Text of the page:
This is not a frontier tale, though it’s replete with forests, a bear hunt, rugged country and badassery.
Bear with me. It’s just too good to pass up. The yarn contains a lot of what I’ve been exploring lately: Winter warfare in the 18th Century; strange paranormal doings; dreams. And death.
Two hundred and ninety-nine years ago, deep in the night of November 30, 1718, a musketball blew out the brains of King Charles XII of Sweden, as he inspected the trenches outside the Danish-held Norwegian fortress of Fredriksten. It was an abrupt and violent end to one of the most epic fighting careers in the annals of Europe.
When we think of Swedes as warriors, most of us think first of Vikings. But in the 17th and early 18th centuries, the Swedes were one of the most formidable military powers in Europe. You could make a case that, man-for-man, the Swedes were the finest fighting force on the continent. Charles XII, who assumed the throne in 1697 at the age of 15, was a warrior-king of the first water. Under his reign, Sweden was almost constantly at war.
Robert K. Massie recounts Charles’ reaction to the word that Augustus of Saxony, King of Poland, had invaded Swedish territory. King Charles, a mere lad of 18, was deep in the Swedish forest, hunting bear.
He took it calmly, smiled, turned to the French ambassador and said quietly, “We will make King Augustus go back the way he came.” The bear hunt continued. But when he returned to Stockholm, Charles addressed the council. “I have resolved never to begin an unjust war,” he said. “but also never to end a just war without overcoming my enemy.” It was a promise which he was to pursue, beyond all normal policy, almost beyond all reason, for the rest of his life.
In 1700, the monarchs of Denmark-Norway, Saxony and Peter the Great of Russia launched their alliance against the powerful Swedish Empire in what would be known as the Great Northern War. Moving with the speed and decisiveness that earned him the name The Swedish Meteor, Charles XII knocked out two of the three opponents , leaving only Russia to be dealt with. At first, the Swedes mauled the Russian bear. But that horrible cold winter of 1709 mortally weakened Charles XII’s army, and that summer he was defeated by Peter the Great’s modernized Russian force at the epic Battle of Poltava. Charles, who had been wounded in the foot in an earlier skirmish, was suffering from blood poisoning and was incapacitated for the battle. After his army was routed — with some 7,000 KIA — he fled into exile in the Ottoman Empire.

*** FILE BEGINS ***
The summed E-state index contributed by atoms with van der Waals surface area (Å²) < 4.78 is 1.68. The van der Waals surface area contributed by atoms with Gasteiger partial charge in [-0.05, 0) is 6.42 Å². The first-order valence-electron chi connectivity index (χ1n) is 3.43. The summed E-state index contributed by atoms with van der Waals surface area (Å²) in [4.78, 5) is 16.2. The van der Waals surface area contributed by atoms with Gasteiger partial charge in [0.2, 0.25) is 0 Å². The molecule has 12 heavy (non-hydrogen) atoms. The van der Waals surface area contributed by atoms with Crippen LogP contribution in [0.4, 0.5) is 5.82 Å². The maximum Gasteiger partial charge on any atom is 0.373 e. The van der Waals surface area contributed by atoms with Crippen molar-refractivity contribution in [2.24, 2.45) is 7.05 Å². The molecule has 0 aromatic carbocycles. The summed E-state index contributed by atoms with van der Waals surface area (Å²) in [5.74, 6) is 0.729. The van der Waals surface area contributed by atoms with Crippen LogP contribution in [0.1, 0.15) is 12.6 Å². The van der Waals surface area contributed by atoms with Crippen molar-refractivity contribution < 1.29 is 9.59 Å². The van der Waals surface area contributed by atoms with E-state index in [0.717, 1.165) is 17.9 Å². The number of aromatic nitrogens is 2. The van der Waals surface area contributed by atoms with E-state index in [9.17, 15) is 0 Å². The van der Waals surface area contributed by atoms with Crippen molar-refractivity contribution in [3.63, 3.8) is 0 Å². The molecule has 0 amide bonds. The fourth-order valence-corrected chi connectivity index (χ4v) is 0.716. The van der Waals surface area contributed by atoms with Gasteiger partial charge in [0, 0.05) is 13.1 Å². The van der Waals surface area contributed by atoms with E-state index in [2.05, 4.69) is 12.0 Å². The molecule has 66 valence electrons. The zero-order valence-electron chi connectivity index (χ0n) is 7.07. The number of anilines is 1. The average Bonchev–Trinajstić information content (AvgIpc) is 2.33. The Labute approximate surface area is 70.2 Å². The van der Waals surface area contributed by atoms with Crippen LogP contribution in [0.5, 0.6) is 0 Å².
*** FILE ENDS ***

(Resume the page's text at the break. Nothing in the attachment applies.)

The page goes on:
Poltava was pretty much it for the Swedish Empire, but Charles XII kept on fighting. It was who and what he was. In 1718, he was back in the field, fighting the Danes in Norway. There he met his doom.
The precise nature of that doom was a controversy in his day, and remains a mystery two centuries later.
Saying with any certainty what happened to Charles XII is difficult; for one thing, while plenty of people were around him when he died, not one witnessed the instant of his death. The king had gone forward one evening after dark to supervise the construction of a front-line trench well within range of Danish musket fire. It was a deadly spot—nearly 60 Swedish trench diggers had already been killed there—and though he waited until well after dark to visit, there were flares burning on the fortress walls, and “light bombs,” a 17th-century version of star shells, illuminated the scene. Charles had just stood to survey the construction, exposing his head and shoulders above the breastworks, when he slumped forward. A large-caliber projectile had entered his head just below one temple, traveled horizontally through his brain, and exited through the far side of his skull, killing him instantly.
The obvious conclusion is that the warrior-king was taken out by a random charge of grapeshot or a lucky musket shot from the walls of Fredriksten. And yet…
By 1718, there were plenty of people who would benefit from fragging the King. The Swedes were war-weary, and the tax burden imposed to fund Charles’ compulsive pugnacity was making the kingdom howl. The king’s wars had stripped the nation of its young men; they had taken to fleeing into the forest to avoid conscription, or cutting off fingers or shooting themselves in the feet. Smithsonian notes that: